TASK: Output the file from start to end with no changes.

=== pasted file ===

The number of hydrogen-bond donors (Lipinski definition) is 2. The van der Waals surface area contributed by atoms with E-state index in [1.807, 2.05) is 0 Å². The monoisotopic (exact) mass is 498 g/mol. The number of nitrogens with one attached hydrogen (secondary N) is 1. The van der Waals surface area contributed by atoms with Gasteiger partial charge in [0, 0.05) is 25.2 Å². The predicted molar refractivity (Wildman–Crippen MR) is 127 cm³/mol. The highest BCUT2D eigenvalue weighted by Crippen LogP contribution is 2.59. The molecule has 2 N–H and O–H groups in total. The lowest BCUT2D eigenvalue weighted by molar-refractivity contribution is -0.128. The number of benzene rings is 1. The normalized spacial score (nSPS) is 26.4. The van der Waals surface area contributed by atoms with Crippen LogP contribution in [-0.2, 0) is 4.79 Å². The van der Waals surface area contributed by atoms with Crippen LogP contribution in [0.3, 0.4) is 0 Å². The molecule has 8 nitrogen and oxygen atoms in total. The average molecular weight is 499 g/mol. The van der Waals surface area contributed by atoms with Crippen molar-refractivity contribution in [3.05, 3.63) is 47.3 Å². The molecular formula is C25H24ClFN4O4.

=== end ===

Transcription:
The number of hydrogen-bond donors (Lipinski definition) is 2. The van der Waals surface area contributed by atoms with E-state index in [1.807, 2.05) is 0 Å². The monoisotopic (exact) mass is 498 g/mol. The number of nitrogens with one attached hydrogen (secondary N) is 1. The van der Waals surface area contributed by atoms with Gasteiger partial charge in [0, 0.05) is 25.2 Å². The predicted molar refractivity (Wildman–Crippen MR) is 127 cm³/mol. The highest BCUT2D eigenvalue weighted by Crippen LogP contribution is 2.59. The molecule has 2 N–H and O–H groups in total. The lowest BCUT2D eigenvalue weighted by molar-refractivity contribution is -0.128. The number of benzene rings is 1. The normalized spacial score (nSPS) is 26.4. The van der Waals surface area contributed by atoms with Crippen LogP contribution in [-0.2, 0) is 4.79 Å². The van der Waals surface area contributed by atoms with Crippen LogP contribution in [0.3, 0.4) is 0 Å². The molecule has 8 nitrogen and oxygen atoms in total. The average molecular weight is 499 g/mol. The van der Waals surface area contributed by atoms with Crippen molar-refractivity contribution in [3.05, 3.63) is 47.3 Å². The molecular formula is C25H24ClFN4O4.